Delta people recently joined counterparts at Korean Air to plant trees in an area of Mongolia that's reclaiming greenspace against a spreading desert.
Korean Air invited about 30 Delta Air Lines employees from a dozen locations in Asia and the Americas to work with local residents and students to plant trees in Baganuur, Mongolia. The airlines worked together to mark the one-year anniversary of a joint venture partnership that has expanded choice for customers on both sides of the Pacific.
The volunteers planted 5,000 maple trees bringing the "Korean Air Forest" to a total of 125,000 trees planted since 2004.
"We strongly believe that what is good for the planet is good for Delta and our partners worldwide," said Lisa H. Duval, Delta's Managing Director - Asia Pacific, who participated in the project.
Members of Green Up, a Delta employee group promoting environmental sustainability, participated in the planting. "It was an honor to partner with employees at Korean Air on a project to improve the quality of life of a community, as well as the environmental health of the area," said Jesse Miers, President of Green Up.
The planting was just one of a slew of community projects Delta people have undertaken as part of the company's Great Delta Give-Back. All 80,000 employees will receive one day of pay when they volunteer with a 501(c)(3) or international nonprofit organization of their choice.
Delta reduces its carbon footprint and reduces waste as part of its environmental sustainability strategy. That's why Delta was honored with the 100 Best Corporate Citizens award from CR Magazine, the Vision For America Award by Keep America Beautiful in 2017, recognized with Captain Planet Foundation's Superhero Corporate Award in 2018, named to the FTSE4Good Index for four consecutive years, included in the Dow Jones Sustainability North America Index for eight consecutive years, and named one of America's 100 most sustainable companies by Barron's.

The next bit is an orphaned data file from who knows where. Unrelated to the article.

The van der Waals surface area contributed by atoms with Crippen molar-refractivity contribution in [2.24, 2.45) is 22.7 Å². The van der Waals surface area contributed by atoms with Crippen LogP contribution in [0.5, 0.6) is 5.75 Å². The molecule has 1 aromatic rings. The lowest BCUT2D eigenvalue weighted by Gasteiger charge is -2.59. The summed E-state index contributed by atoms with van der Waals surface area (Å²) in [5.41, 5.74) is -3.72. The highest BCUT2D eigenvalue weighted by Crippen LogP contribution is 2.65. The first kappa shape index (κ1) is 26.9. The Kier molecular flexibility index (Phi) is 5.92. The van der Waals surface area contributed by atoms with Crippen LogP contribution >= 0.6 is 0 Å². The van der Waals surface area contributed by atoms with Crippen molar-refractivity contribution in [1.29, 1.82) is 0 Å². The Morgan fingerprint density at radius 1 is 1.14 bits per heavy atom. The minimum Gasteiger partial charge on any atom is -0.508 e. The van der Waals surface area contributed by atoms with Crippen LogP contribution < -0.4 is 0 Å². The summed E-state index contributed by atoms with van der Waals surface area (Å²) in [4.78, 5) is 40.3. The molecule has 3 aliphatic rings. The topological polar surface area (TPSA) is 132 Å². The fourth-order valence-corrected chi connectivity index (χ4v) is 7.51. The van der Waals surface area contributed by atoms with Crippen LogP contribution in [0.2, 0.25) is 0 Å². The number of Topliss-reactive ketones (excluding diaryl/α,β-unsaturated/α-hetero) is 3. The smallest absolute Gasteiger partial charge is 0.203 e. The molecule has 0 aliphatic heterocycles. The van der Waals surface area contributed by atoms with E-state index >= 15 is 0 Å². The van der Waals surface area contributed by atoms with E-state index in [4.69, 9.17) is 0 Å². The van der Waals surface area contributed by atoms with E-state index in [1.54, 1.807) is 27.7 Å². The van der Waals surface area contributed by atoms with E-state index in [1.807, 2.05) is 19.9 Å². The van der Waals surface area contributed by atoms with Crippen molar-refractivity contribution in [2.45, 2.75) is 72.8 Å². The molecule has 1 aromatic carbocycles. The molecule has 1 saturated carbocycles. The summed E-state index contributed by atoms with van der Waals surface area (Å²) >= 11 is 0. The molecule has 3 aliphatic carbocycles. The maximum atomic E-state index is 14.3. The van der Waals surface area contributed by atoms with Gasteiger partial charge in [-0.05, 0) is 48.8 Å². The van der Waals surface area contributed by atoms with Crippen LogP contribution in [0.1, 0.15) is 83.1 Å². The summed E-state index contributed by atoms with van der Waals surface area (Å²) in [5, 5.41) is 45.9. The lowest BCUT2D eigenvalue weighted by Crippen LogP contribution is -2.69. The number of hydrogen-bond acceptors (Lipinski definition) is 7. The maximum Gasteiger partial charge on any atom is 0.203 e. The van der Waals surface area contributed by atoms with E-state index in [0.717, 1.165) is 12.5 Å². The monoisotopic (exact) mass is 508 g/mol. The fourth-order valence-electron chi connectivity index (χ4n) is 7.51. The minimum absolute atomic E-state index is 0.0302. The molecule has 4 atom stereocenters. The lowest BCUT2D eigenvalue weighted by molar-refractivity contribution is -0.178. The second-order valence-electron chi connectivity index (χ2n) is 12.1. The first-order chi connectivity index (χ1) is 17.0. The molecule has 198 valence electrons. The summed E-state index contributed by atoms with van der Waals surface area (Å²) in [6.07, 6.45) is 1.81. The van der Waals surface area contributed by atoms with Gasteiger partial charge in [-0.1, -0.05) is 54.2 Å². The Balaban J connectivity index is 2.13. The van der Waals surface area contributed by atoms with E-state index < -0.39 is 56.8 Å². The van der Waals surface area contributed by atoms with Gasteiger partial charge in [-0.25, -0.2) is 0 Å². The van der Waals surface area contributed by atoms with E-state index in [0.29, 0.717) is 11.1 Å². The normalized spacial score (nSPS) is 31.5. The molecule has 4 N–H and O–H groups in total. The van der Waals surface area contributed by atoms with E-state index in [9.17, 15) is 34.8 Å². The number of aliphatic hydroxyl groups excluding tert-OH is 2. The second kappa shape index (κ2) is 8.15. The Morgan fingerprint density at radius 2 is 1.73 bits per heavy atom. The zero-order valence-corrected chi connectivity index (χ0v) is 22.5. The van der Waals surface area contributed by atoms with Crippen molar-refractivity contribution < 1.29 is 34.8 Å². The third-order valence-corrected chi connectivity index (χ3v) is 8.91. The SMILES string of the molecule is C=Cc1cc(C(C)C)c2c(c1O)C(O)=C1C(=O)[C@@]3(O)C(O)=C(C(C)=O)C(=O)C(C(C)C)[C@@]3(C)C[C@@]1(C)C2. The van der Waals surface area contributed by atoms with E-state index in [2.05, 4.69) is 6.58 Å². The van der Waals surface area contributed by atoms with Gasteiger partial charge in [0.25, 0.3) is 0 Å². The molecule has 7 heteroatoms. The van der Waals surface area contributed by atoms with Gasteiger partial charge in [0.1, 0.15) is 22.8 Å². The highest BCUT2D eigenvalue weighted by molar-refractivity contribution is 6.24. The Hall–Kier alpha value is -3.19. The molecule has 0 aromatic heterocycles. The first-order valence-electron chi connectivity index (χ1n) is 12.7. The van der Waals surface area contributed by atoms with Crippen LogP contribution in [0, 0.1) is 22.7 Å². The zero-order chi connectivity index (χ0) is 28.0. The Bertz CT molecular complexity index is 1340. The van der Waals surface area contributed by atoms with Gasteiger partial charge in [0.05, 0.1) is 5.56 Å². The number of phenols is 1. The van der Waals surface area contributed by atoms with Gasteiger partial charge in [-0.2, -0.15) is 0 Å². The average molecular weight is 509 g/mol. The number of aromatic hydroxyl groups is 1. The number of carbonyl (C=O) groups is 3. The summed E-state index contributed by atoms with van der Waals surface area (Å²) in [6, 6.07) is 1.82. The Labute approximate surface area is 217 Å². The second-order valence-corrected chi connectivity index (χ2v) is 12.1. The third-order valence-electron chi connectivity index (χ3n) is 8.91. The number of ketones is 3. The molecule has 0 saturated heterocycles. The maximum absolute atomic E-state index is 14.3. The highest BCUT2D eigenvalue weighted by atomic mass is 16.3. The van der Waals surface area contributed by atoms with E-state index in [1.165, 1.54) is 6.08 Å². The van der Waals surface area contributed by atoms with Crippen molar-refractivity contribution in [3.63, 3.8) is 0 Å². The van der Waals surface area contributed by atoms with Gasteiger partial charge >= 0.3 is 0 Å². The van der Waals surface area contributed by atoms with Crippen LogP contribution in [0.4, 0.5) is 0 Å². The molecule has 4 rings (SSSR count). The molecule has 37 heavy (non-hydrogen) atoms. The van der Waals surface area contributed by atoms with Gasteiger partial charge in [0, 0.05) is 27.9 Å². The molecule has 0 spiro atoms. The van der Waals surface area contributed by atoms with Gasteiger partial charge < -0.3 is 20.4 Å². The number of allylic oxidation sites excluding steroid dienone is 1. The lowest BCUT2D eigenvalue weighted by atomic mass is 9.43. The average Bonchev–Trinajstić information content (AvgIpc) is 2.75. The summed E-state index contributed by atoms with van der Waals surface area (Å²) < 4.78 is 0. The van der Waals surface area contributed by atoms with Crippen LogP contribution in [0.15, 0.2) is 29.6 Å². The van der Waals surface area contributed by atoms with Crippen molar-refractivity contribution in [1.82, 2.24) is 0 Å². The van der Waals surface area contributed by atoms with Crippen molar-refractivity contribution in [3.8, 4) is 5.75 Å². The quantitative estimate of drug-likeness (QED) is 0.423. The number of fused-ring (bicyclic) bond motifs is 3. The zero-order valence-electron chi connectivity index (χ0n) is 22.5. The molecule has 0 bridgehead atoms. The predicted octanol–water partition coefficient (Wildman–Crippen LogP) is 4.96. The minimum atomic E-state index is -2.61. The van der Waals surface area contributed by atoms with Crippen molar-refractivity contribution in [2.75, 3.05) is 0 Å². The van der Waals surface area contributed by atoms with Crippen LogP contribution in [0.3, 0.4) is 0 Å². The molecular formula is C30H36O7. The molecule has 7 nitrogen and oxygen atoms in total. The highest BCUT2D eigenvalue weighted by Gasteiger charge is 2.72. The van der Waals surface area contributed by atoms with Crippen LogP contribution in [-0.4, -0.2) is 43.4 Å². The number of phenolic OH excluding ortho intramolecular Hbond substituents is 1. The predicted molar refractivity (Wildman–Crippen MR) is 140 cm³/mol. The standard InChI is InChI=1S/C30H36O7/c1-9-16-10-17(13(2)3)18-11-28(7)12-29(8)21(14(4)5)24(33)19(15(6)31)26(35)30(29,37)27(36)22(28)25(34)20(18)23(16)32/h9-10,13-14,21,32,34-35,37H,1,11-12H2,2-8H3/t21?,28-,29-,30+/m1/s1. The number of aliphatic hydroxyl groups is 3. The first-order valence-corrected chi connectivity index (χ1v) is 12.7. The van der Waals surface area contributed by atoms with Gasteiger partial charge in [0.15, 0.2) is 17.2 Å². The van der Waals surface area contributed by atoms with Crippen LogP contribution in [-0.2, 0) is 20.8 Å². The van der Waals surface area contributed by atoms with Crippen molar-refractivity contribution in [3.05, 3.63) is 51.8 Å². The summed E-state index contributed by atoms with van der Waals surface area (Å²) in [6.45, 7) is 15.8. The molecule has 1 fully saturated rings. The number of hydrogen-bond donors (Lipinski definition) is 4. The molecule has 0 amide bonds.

About the Delta-Korean Air joint venture
The expansive combined network formed by this year-old partnership gives Delta and Korean Air shared customers seamless access to more than 290 destinations in the Americas and more than 80 in Asia.
Delta and Korean Air co-located into the new, state-of-the-art Terminal 2 at Seoul's Incheon International Airport, which serves as a major gateway for both airlines. Delta is the only U.S. carrier to offer nonstop service to four major U.S. hubs from Incheon - Seattle, Detroit, Minneapolis/St. Paul and Atlanta - while Korean Air is the largest trans-Pacific carrier.
Last month, Delta and Korean launched new service between Seoul and Minneapolis/St. Paul, and Seoul and Boston.